Unfortunately however, this is pretty common-place in Brazil, a country where you are almost always expected to stump up 50% of your bill upon booking, irrespective of how far in advance you make the reservation. If booking via Hostelword, this requirement is often listed in the description of the hostel.
#9 you will be called 'gringo'
But don't be offended! Whilst it can be perceived as a little derogatory elsewhere in Latin America, if you don't come from Brazil, irrespective of what colour your skin is, you will likely be called a gringo here. Even the press refer to Latino footballers in the national leagues as gringos!
#10 Brazil is expensive
We know, in the introduction we were all like "Oh, it's a great time to visit", however, there is no denying that this is still an expensive country. In fact, it's probably the most expensive country we visited (although Argentina came a pretty close second!) in Latin America.
That isn't to say don't go, simply come with a reasonable amount of money, as true budget backpackers will really struggle, especially if you plan on moving around the country a lot.
#11 pack a plug
Life would be sooo much simpler if the world had one universal plug, but until then, we'll just have to keep buying (and losing) international adapters.
Thankfully, the bulk of Latin America pretty much uses the same one (or at least similar enough that with a bit of angling in the right direction, that you can get it in the holes!), however Brazil upgraded a few years ago and now require their very own adapter.
Not a big deal if you remember - but a pain in the arse if you come unprepared!
Another useful things to know is that voltage varies from one state to another. You're unlikely to run into too many problems but it's something to be aware of should you plug in a hair dryer and suddenly trip the fuse box!
#12 you will, at times, feel unsafe
We're in two minds about writing this statement.
After all, we've been to El Salvador, to Colombia, to Mexico. Hell, half the countries on the 'world's most dangerous' lists are in Latin America and yet we've only very rarely felt generally concerned for our safety.
Unfortunately, this wasn't such a rare feeling in Brazil's cities. Whether it is the huge disparity in wealth, or the apparent crippling drug problems in the cities, but wandering down the wrong street or carrying an expensive SLR felt like a potential costly mistake at numerous points during the day. We took taxis home more often, were less adventurous than usual and witnessed things that made it crystal-clear to us why we had to be careful.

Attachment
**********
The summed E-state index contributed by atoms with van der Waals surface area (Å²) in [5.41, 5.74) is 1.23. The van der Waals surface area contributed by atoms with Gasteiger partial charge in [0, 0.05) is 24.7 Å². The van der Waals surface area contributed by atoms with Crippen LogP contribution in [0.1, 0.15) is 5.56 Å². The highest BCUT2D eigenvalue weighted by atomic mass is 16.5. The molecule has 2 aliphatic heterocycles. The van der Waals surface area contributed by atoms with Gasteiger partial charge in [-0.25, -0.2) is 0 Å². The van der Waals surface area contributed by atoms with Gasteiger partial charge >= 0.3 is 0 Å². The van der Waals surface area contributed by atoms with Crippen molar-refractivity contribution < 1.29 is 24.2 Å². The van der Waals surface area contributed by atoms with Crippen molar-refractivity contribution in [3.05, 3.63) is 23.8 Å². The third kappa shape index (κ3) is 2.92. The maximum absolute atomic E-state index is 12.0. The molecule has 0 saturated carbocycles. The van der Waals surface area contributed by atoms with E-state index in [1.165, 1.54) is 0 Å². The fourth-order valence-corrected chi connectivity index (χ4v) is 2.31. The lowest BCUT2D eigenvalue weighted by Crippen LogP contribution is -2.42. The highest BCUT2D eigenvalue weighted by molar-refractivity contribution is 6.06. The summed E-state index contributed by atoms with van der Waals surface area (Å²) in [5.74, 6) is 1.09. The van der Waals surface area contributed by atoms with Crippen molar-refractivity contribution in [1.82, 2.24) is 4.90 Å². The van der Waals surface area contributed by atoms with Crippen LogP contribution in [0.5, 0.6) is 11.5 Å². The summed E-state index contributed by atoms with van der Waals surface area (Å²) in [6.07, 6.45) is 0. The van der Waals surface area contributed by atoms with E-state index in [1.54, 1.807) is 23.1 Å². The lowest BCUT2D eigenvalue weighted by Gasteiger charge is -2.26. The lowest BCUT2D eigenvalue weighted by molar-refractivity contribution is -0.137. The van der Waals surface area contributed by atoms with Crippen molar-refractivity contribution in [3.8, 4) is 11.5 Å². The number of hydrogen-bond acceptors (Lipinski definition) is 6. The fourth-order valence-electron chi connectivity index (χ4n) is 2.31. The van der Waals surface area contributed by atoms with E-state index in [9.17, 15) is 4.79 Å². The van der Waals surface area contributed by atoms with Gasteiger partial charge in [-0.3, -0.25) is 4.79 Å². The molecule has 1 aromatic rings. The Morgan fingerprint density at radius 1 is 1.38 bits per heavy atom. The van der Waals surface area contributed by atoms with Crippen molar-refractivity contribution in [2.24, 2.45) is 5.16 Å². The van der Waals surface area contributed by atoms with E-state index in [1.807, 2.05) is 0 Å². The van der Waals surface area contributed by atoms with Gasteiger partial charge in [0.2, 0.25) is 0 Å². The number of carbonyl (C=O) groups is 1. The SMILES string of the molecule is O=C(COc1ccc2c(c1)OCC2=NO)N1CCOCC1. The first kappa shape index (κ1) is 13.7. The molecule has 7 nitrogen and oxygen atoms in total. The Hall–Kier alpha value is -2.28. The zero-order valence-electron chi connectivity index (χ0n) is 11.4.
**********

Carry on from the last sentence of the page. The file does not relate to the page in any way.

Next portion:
We are not saying don't go, but please do be careful - and read this post.
#13 take the mozzies seriously
Brazil has many, many wonderful things - but it's also full of mosquitoes carrying everything from the much-hyped Zika virus, to malaria, dengue and yellow fever. Whilst you can take anti-malarials (something we can not recommend highly enough should you be in a red zone) and be vaccinated against yellow fever, at present, common sense and simple preventative measures are your best bet for the other two. Long sleeves in the evening, liberal applications of a good repellent and mosquito nets may feel like overkill, but you really can't be too careful with your health!
To find out more about the importance of preventing malaria on your travels, and to know why so many travellers are wrong about the disease, read this post.
#14 doing laundry is not cheap!
And this isn't the budget backpacker within moaning about spending a few quid on clean pants.
Going to a launderette in Brazil is objectively expensive, mostly because in many places they charge per item - not so bad if you want to wash a few heavy denims or winter jumpers, not so great if you have a bag of g-string underwear and dirty socks!
#15 portuguese really isn't the same as spanish
Oddly enough, despite the UK being relatively close to Portugal geographically, we really hadn't heard much Portuguese until we went to Brazil. We're pretty sure we may have heard some in the rest of Latin America, but there's a good chance we assumed it was Russian.
You see, despite the grammar and spelling being remarkably similar, they simply could not sound more different - and if you're crossing over from Bolivia or Argentina you'll quickly feel a million miles away.
So, for the Spanish speakers amongst you, whilst you may pick up the language a little quicker than everybody else, in many ways it feel like going right back to the beginning!
Don't believe us? Check out this hilarious video below.
#16 avoid tap water
On our first jaunt to Brazil, we spent three weeks in Florianopolis - a beautiful, developed collection of beach towns. We drank from the tap, didn't get sick and so assumed that the water throughout the country was similarly sanitised. WRONG!
Although we're sure that those completely adjusted to the local water source would be fine, it really is recommended to give it a miss. If you're as concerned about the effects that plastic is having on our planet as we are, consider travelling with a water bottle that has an in-built filter, carrying a glass bottle that you can fill up from free filtered water at your accommodation or using a steripen.